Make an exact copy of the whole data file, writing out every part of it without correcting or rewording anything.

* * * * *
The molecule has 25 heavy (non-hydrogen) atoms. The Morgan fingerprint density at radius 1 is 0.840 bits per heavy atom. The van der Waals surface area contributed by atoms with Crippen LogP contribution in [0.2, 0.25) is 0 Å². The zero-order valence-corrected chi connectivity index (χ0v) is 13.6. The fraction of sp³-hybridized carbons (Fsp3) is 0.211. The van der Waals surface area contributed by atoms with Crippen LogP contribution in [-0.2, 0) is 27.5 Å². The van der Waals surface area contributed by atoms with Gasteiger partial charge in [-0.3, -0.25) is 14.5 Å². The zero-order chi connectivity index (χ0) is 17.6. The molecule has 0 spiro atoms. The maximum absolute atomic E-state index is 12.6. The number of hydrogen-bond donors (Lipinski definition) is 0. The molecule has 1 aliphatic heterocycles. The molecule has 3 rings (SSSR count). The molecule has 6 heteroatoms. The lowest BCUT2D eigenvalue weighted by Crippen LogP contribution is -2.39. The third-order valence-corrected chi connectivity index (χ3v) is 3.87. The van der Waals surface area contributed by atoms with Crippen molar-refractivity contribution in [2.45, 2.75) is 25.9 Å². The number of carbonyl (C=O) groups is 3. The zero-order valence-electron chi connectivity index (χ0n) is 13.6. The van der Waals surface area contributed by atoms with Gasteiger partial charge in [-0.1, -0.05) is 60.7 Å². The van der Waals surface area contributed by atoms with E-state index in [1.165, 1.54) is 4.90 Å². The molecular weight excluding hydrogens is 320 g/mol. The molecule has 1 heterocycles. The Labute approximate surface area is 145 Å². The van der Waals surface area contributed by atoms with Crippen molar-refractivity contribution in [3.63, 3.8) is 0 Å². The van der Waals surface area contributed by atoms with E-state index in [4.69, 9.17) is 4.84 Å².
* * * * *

The molecule has 25 heavy (non-hydrogen) atoms. The Morgan fingerprint density at radius 1 is 0.840 bits per heavy atom. The van der Waals surface area contributed by atoms with Crippen LogP contribution in [0.2, 0.25) is 0 Å². The zero-order valence-corrected chi connectivity index (χ0v) is 13.6. The fraction of sp³-hybridized carbons (Fsp3) is 0.211. The van der Waals surface area contributed by atoms with Crippen LogP contribution in [-0.2, 0) is 27.5 Å². The van der Waals surface area contributed by atoms with Gasteiger partial charge in [-0.3, -0.25) is 14.5 Å². The zero-order chi connectivity index (χ0) is 17.6. The molecule has 0 spiro atoms. The maximum absolute atomic E-state index is 12.6. The number of hydrogen-bond donors (Lipinski definition) is 0. The molecule has 1 aliphatic heterocycles. The molecule has 3 rings (SSSR count). The molecule has 6 heteroatoms. The lowest BCUT2D eigenvalue weighted by Crippen LogP contribution is -2.39. The third-order valence-corrected chi connectivity index (χ3v) is 3.87. The van der Waals surface area contributed by atoms with Crippen molar-refractivity contribution in [2.45, 2.75) is 25.9 Å². The number of carbonyl (C=O) groups is 3. The zero-order valence-electron chi connectivity index (χ0n) is 13.6. The van der Waals surface area contributed by atoms with Gasteiger partial charge in [-0.1, -0.05) is 60.7 Å². The van der Waals surface area contributed by atoms with E-state index in [1.165, 1.54) is 4.90 Å². The molecular weight excluding hydrogens is 320 g/mol. The molecule has 1 heterocycles. The Labute approximate surface area is 145 Å². The van der Waals surface area contributed by atoms with Crippen molar-refractivity contribution in [3.63, 3.8) is 0 Å². The van der Waals surface area contributed by atoms with E-state index in [4.69, 9.17) is 4.84 Å².